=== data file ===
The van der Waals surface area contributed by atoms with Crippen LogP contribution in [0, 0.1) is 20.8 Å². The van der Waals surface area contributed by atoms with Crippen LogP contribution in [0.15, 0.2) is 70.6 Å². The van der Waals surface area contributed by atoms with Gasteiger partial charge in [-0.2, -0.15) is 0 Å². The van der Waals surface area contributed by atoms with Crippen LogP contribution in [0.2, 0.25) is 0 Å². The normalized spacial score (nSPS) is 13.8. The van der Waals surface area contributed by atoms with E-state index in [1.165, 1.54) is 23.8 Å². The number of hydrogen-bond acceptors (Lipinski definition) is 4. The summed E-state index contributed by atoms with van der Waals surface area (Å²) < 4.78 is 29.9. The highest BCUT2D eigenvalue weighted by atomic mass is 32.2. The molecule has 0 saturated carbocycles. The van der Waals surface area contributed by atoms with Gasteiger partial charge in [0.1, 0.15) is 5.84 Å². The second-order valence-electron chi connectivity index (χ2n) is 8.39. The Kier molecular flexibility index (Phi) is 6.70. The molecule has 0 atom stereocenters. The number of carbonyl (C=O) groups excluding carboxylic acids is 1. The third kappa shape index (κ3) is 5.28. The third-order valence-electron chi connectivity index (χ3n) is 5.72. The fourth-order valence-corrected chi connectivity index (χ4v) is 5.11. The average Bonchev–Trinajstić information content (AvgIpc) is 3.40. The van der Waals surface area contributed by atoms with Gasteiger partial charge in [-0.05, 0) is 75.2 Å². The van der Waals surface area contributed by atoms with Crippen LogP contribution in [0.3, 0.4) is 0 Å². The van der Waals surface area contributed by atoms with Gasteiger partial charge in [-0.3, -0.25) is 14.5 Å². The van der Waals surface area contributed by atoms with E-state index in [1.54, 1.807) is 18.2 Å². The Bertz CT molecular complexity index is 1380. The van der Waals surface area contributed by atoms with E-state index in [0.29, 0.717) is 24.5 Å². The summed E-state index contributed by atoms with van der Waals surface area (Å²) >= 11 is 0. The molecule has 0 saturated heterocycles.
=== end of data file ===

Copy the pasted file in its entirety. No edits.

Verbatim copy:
The van der Waals surface area contributed by atoms with Crippen LogP contribution in [0, 0.1) is 20.8 Å². The van der Waals surface area contributed by atoms with Crippen LogP contribution in [0.15, 0.2) is 70.6 Å². The van der Waals surface area contributed by atoms with Gasteiger partial charge in [-0.2, -0.15) is 0 Å². The van der Waals surface area contributed by atoms with Crippen LogP contribution in [0.2, 0.25) is 0 Å². The normalized spacial score (nSPS) is 13.8. The van der Waals surface area contributed by atoms with E-state index in [1.165, 1.54) is 23.8 Å². The number of hydrogen-bond acceptors (Lipinski definition) is 4. The summed E-state index contributed by atoms with van der Waals surface area (Å²) < 4.78 is 29.9. The highest BCUT2D eigenvalue weighted by atomic mass is 32.2. The molecule has 0 saturated carbocycles. The van der Waals surface area contributed by atoms with Gasteiger partial charge in [0.1, 0.15) is 5.84 Å². The second-order valence-electron chi connectivity index (χ2n) is 8.39. The Kier molecular flexibility index (Phi) is 6.70. The molecule has 0 atom stereocenters. The number of carbonyl (C=O) groups excluding carboxylic acids is 1. The third kappa shape index (κ3) is 5.28. The third-order valence-electron chi connectivity index (χ3n) is 5.72. The fourth-order valence-corrected chi connectivity index (χ4v) is 5.11. The average Bonchev–Trinajstić information content (AvgIpc) is 3.40. The van der Waals surface area contributed by atoms with Gasteiger partial charge in [-0.05, 0) is 75.2 Å². The van der Waals surface area contributed by atoms with Crippen LogP contribution in [0.3, 0.4) is 0 Å². The van der Waals surface area contributed by atoms with Gasteiger partial charge in [-0.3, -0.25) is 14.5 Å². The van der Waals surface area contributed by atoms with E-state index in [1.54, 1.807) is 18.2 Å². The Bertz CT molecular complexity index is 1380. The van der Waals surface area contributed by atoms with E-state index in [0.29, 0.717) is 24.5 Å². The summed E-state index contributed by atoms with van der Waals surface area (Å²) >= 11 is 0. The molecule has 0 saturated heterocycles.